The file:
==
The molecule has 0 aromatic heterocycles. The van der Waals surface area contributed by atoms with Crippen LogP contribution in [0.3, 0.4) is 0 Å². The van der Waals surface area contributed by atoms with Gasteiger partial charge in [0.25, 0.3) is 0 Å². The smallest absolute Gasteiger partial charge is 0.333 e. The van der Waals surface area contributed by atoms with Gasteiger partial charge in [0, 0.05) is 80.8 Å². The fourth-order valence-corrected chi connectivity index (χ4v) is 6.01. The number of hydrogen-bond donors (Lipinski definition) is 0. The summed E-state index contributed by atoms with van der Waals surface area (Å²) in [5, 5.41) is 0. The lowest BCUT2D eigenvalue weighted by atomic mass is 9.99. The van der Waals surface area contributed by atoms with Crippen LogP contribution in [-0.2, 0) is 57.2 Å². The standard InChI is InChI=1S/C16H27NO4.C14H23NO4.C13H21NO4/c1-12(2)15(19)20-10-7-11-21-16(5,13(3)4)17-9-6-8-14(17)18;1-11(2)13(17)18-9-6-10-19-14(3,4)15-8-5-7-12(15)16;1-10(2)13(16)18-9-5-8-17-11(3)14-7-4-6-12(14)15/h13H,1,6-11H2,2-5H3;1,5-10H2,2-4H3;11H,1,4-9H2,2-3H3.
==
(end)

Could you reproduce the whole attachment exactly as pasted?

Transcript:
The molecule has 0 aromatic heterocycles. The van der Waals surface area contributed by atoms with Crippen LogP contribution in [0.3, 0.4) is 0 Å². The van der Waals surface area contributed by atoms with Gasteiger partial charge in [0.25, 0.3) is 0 Å². The smallest absolute Gasteiger partial charge is 0.333 e. The van der Waals surface area contributed by atoms with Gasteiger partial charge in [0, 0.05) is 80.8 Å². The fourth-order valence-corrected chi connectivity index (χ4v) is 6.01. The number of hydrogen-bond donors (Lipinski definition) is 0. The summed E-state index contributed by atoms with van der Waals surface area (Å²) in [5, 5.41) is 0. The lowest BCUT2D eigenvalue weighted by atomic mass is 9.99. The van der Waals surface area contributed by atoms with Crippen LogP contribution in [-0.2, 0) is 57.2 Å². The standard InChI is InChI=1S/C16H27NO4.C14H23NO4.C13H21NO4/c1-12(2)15(19)20-10-7-11-21-16(5,13(3)4)17-9-6-8-14(17)18;1-11(2)13(17)18-9-6-10-19-14(3,4)15-8-5-7-12(15)16;1-10(2)13(16)18-9-5-8-17-11(3)14-7-4-6-12(14)15/h13H,1,6-11H2,2-5H3;1,5-10H2,2-4H3;11H,1,4-9H2,2-3H3.